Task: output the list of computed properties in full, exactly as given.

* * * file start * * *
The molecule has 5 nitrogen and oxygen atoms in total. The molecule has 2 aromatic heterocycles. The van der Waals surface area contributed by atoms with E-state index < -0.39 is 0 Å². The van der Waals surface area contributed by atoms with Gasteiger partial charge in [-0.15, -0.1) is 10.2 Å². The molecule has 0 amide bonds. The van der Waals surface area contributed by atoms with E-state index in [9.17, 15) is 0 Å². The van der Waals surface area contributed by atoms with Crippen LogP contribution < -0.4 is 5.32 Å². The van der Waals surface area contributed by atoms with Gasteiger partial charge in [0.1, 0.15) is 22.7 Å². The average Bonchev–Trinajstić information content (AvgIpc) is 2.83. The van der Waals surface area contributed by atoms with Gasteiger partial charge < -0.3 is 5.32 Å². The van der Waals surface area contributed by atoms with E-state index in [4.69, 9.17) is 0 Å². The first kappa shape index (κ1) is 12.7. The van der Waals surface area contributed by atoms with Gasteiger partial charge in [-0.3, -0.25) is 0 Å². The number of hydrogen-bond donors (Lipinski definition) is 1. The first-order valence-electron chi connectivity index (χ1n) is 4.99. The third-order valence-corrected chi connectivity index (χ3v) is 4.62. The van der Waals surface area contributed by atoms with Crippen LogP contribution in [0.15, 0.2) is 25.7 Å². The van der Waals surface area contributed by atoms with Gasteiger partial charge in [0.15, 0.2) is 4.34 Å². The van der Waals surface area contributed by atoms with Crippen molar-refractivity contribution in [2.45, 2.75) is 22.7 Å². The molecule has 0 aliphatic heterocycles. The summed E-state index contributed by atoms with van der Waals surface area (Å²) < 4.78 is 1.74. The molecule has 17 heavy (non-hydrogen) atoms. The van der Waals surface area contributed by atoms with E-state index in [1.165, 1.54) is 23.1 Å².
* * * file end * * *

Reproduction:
The molecule has 5 nitrogen and oxygen atoms in total. The molecule has 2 aromatic heterocycles. The van der Waals surface area contributed by atoms with E-state index < -0.39 is 0 Å². The van der Waals surface area contributed by atoms with Gasteiger partial charge in [-0.15, -0.1) is 10.2 Å². The molecule has 0 amide bonds. The van der Waals surface area contributed by atoms with E-state index in [9.17, 15) is 0 Å². The van der Waals surface area contributed by atoms with Crippen LogP contribution < -0.4 is 5.32 Å². The van der Waals surface area contributed by atoms with Gasteiger partial charge in [0.1, 0.15) is 22.7 Å². The average Bonchev–Trinajstić information content (AvgIpc) is 2.83. The van der Waals surface area contributed by atoms with Gasteiger partial charge < -0.3 is 5.32 Å². The van der Waals surface area contributed by atoms with E-state index in [4.69, 9.17) is 0 Å². The first kappa shape index (κ1) is 12.7. The van der Waals surface area contributed by atoms with Gasteiger partial charge in [-0.3, -0.25) is 0 Å². The number of hydrogen-bond donors (Lipinski definition) is 1. The first-order valence-electron chi connectivity index (χ1n) is 4.99. The third-order valence-corrected chi connectivity index (χ3v) is 4.62. The van der Waals surface area contributed by atoms with Crippen LogP contribution in [0.15, 0.2) is 25.7 Å². The van der Waals surface area contributed by atoms with Gasteiger partial charge in [0.15, 0.2) is 4.34 Å². The van der Waals surface area contributed by atoms with Crippen molar-refractivity contribution in [2.45, 2.75) is 22.7 Å². The molecule has 0 aliphatic heterocycles. The summed E-state index contributed by atoms with van der Waals surface area (Å²) < 4.78 is 1.74. The molecule has 17 heavy (non-hydrogen) atoms. The van der Waals surface area contributed by atoms with E-state index in [1.165, 1.54) is 23.1 Å².